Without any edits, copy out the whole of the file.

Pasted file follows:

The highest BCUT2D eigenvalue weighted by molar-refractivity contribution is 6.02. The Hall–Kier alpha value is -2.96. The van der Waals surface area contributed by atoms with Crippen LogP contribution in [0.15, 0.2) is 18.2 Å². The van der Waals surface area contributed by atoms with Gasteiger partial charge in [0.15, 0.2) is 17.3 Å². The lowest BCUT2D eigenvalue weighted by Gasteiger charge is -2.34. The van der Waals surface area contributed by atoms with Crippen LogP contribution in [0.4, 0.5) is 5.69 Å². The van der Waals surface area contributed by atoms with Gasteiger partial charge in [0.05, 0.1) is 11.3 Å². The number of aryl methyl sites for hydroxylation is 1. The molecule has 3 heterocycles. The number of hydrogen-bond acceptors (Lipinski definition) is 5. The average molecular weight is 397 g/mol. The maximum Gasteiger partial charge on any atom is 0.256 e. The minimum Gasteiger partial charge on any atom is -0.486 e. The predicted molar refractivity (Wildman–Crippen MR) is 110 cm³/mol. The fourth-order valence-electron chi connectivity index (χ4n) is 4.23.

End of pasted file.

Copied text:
The highest BCUT2D eigenvalue weighted by molar-refractivity contribution is 6.02. The Hall–Kier alpha value is -2.96. The van der Waals surface area contributed by atoms with Crippen LogP contribution in [0.15, 0.2) is 18.2 Å². The van der Waals surface area contributed by atoms with Gasteiger partial charge in [0.15, 0.2) is 17.3 Å². The lowest BCUT2D eigenvalue weighted by Gasteiger charge is -2.34. The van der Waals surface area contributed by atoms with Crippen LogP contribution in [0.4, 0.5) is 5.69 Å². The van der Waals surface area contributed by atoms with Gasteiger partial charge in [0.05, 0.1) is 11.3 Å². The number of aryl methyl sites for hydroxylation is 1. The molecule has 3 heterocycles. The number of hydrogen-bond acceptors (Lipinski definition) is 5. The average molecular weight is 397 g/mol. The maximum Gasteiger partial charge on any atom is 0.256 e. The minimum Gasteiger partial charge on any atom is -0.486 e. The predicted molar refractivity (Wildman–Crippen MR) is 110 cm³/mol. The fourth-order valence-electron chi connectivity index (χ4n) is 4.23.